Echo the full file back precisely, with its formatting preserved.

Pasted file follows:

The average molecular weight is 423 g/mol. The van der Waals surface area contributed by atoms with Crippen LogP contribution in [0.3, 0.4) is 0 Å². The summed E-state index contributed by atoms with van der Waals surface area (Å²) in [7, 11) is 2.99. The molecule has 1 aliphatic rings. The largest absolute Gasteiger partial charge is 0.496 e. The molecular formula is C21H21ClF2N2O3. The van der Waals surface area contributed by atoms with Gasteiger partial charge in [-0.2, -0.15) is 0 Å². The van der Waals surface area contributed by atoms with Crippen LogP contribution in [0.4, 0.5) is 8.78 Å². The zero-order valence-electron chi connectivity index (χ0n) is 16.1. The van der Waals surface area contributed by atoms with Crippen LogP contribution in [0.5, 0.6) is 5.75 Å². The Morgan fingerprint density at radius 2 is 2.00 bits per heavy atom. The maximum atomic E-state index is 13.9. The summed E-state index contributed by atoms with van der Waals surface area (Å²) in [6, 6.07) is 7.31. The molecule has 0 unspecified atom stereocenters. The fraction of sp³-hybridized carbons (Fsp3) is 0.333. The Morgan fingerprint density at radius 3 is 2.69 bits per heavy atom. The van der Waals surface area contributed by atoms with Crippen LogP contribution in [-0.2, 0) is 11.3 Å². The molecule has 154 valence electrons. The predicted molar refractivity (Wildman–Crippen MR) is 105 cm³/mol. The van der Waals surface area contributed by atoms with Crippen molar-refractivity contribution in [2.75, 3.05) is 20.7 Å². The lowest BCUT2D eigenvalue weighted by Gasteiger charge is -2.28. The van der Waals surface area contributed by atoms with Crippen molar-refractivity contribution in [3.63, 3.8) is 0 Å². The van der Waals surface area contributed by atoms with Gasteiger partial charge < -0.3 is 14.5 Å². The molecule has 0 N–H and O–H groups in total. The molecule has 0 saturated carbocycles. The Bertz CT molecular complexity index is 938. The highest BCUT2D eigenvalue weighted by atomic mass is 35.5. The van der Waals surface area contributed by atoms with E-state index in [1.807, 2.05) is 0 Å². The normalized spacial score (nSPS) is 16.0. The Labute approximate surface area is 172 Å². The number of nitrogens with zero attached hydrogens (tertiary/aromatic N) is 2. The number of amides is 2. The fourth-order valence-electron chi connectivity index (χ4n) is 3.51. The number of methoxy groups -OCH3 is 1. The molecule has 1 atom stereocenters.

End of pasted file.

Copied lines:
The average molecular weight is 423 g/mol. The van der Waals surface area contributed by atoms with Crippen LogP contribution in [0.3, 0.4) is 0 Å². The summed E-state index contributed by atoms with van der Waals surface area (Å²) in [7, 11) is 2.99. The molecule has 1 aliphatic rings. The largest absolute Gasteiger partial charge is 0.496 e. The molecular formula is C21H21ClF2N2O3. The van der Waals surface area contributed by atoms with Gasteiger partial charge in [-0.2, -0.15) is 0 Å². The van der Waals surface area contributed by atoms with Crippen LogP contribution in [0.4, 0.5) is 8.78 Å². The zero-order valence-electron chi connectivity index (χ0n) is 16.1. The van der Waals surface area contributed by atoms with Crippen LogP contribution in [0.5, 0.6) is 5.75 Å². The Morgan fingerprint density at radius 2 is 2.00 bits per heavy atom. The maximum atomic E-state index is 13.9. The summed E-state index contributed by atoms with van der Waals surface area (Å²) in [6, 6.07) is 7.31. The molecule has 0 unspecified atom stereocenters. The fraction of sp³-hybridized carbons (Fsp3) is 0.333. The Morgan fingerprint density at radius 3 is 2.69 bits per heavy atom. The van der Waals surface area contributed by atoms with Crippen LogP contribution in [-0.2, 0) is 11.3 Å². The molecule has 154 valence electrons. The predicted molar refractivity (Wildman–Crippen MR) is 105 cm³/mol. The van der Waals surface area contributed by atoms with Crippen molar-refractivity contribution in [2.75, 3.05) is 20.7 Å². The lowest BCUT2D eigenvalue weighted by Gasteiger charge is -2.28. The van der Waals surface area contributed by atoms with Crippen molar-refractivity contribution in [3.63, 3.8) is 0 Å². The van der Waals surface area contributed by atoms with Gasteiger partial charge < -0.3 is 14.5 Å². The molecule has 0 N–H and O–H groups in total. The molecule has 0 saturated carbocycles. The Bertz CT molecular complexity index is 938. The highest BCUT2D eigenvalue weighted by atomic mass is 35.5. The van der Waals surface area contributed by atoms with E-state index in [1.807, 2.05) is 0 Å². The normalized spacial score (nSPS) is 16.0. The Labute approximate surface area is 172 Å². The number of nitrogens with zero attached hydrogens (tertiary/aromatic N) is 2. The number of amides is 2. The fourth-order valence-electron chi connectivity index (χ4n) is 3.51. The number of methoxy groups -OCH3 is 1. The molecule has 1 atom stereocenters.